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Trying to gauge the region’s built future? Follow enclaves such as Allston, Eastie, and the South End

Here comes fall and with it quite a bit of continuing change in the Boston region. Here are the seven neighborhoods changing more than most.


Artist credit: Jason Woodside; photo by Darrin Hunter, courtesy Dyer Brown

Harvard is in the process of building out the 36 acres it owns in Boston’s Allston, including at least four new buildings along Western Avenue (which in turn include a hotel, an apartment building, and two office hubs).

But the enclave is seeing other new development as well, though not on such a mini-neighborhood-in-the-making scale.

There is a plan for a six-building project with 334 apartments and condos at Harvard Avenue and Cambridge Street, for instance. And the 117-room, decidedly bright boutique hotel Studio Allston at 1234 Soldiers Field Road began welcoming guests this summer.

Oh, and Allston might get a new commuter-rail stop sooner rather than later.

The South End

Rendering via the Abbey Group

Numerous new developments are changing or have changed large swathes of the South End recently (which was doing pretty darn well before the construction, but hey).

Just this past August, the Boston Planning & Development Agency signed off on plans to redevelop the former site of the Boston Flower Exchange into a 1.6 million-square-foot, four-building technology and life sciences hub called Exchange South End (it’s rendered above).

Abbey Group, the developer, hopes to start construction on the $1 billion complex’s first phase in the spring of 2019.

Meanwhile, the giant Ink Block project, which did so much to kickstart the South End’s most recent change, continues to unfurl. And, of course, millennials.

East Boston

Ed Kohler/Flickr

Few neighborhoods in the entire region are seeing—or have seen recently—more construction and planned development than East Boston.

Projects big and small—including the 478-unit Clippership Wharf at 65 Lewis Street and the 119-unit conversion of the old Hodge Boiler Works at 99 Summer Street—are adding thousands of apartments and condos to the area.

There is also the specter of the redevelopment of the shuttered 161-acre Suffolk Downs racetrack on the Eastie-Revere line (and the possibility that Amazon might plant its second headquarters there).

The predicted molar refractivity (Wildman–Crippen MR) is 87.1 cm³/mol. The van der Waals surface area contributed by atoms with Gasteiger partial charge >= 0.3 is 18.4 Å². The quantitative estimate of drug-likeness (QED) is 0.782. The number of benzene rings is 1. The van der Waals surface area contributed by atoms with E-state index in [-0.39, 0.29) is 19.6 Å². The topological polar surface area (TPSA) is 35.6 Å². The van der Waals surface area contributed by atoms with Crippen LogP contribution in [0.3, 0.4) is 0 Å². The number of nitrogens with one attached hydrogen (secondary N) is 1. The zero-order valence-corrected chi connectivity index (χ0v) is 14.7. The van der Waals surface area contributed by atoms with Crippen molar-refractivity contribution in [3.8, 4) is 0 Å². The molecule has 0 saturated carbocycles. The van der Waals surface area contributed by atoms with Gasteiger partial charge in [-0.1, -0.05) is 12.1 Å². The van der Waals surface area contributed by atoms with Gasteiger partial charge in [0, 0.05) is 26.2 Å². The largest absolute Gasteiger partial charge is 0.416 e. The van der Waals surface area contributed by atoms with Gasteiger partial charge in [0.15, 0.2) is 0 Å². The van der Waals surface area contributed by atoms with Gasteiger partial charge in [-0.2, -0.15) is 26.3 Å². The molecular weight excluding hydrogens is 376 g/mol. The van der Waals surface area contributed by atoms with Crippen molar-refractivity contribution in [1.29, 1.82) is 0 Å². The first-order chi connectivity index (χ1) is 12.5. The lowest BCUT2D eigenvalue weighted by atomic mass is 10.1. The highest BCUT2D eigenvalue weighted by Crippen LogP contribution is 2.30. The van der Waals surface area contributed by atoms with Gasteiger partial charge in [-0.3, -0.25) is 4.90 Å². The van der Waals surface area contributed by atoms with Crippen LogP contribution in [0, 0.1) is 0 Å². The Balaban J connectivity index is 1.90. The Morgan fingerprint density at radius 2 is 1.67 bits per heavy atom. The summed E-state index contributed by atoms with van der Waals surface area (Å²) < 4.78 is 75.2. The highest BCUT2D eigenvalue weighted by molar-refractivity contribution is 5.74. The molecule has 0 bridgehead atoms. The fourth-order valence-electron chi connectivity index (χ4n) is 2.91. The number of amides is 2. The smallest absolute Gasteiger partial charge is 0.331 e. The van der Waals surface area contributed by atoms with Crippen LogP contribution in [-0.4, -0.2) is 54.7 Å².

Such development and the prospect of more has some residents calling for a moratorium on new construction. Definitely a neighborhood to watch.

South Boston

Rendering via L Street Station Twitter

Southie is always changing. But newer projects such as the five-acre Washington Village, with its 656 condos and apartments, is accelerating that change.

Meanwhile, even the scaled-back plans for the redevelopment of the approximately 15.2-acre L Street Power Station site at 776 Summer Street are ginormous. The project is currently due to include 1,344 housing units, 344 hotel rooms, and 368,070 square feet of office space.

And! News dropped in August that Boston plans to sell an 18-acre tow lot and municipal storage site in the Dorchester-Southie borderlands once deemed key to the region’s failed 2024 Summer Olympics bid.

What’s going to go there is anyone’s guess. But it’ll likely be big.

Back Bay

Photo courtesy of Carpenter & Company

The Four Seasons Hotel & Private Residences One Dalton Street—a.k.a. One Dalton—topped off in early August, and the opening of the region’s tallest new building since 200 Clarendon in 1976 is imminent.

Back Bay is also due to host a veritable forest of new towers around Back Bay Station.

That project, which includes a redevelopment of the Clarendon Garage, is expected to total 1.26 million square feet of housing, offices, and retail, with at least one tower stretching toward 400 feet.


Sarah Nichols/Flickr

Developer Related Beal’s plans for nine buildings in Kenmore dominate the changes that are afoot in the neighborhood.

The plans are still up in the air, but tentatively involve constructing two new buildings and revamping others, including 660 Beacon Street, which has propped up the famed Citgo sign for decades. The sign is expected to remain as part of any new development.

Two new hotels are also set to add nearly 700 rooms to Kenmore.

Kendall Square

David L. Ryan/the Globe via Getty Images

Apologies for the real estate cliche, but Kendall Square is hot.

A single acre in the Cambridge neighborhood sold in August for $50.5 million. It’s unclear what might go up at 585 Third Avenue, but it’s expected to be something major.

That development would join such projects as the 22-story, 280-unit apartment building at 88 Ames Street, the tallest new building in Cambridge since the completion of nearby 75 Ames Street in 2014. It is opening any day now.

Then there is everything that dominant resident M.I.T. has planned for the neighborhood, including the redevelopment of the 14-acre Volpe transportation center site, which could end up hosting the tallest building in Cambridge. Stay tuned.


Article From: "Curbed Boston"   Read full article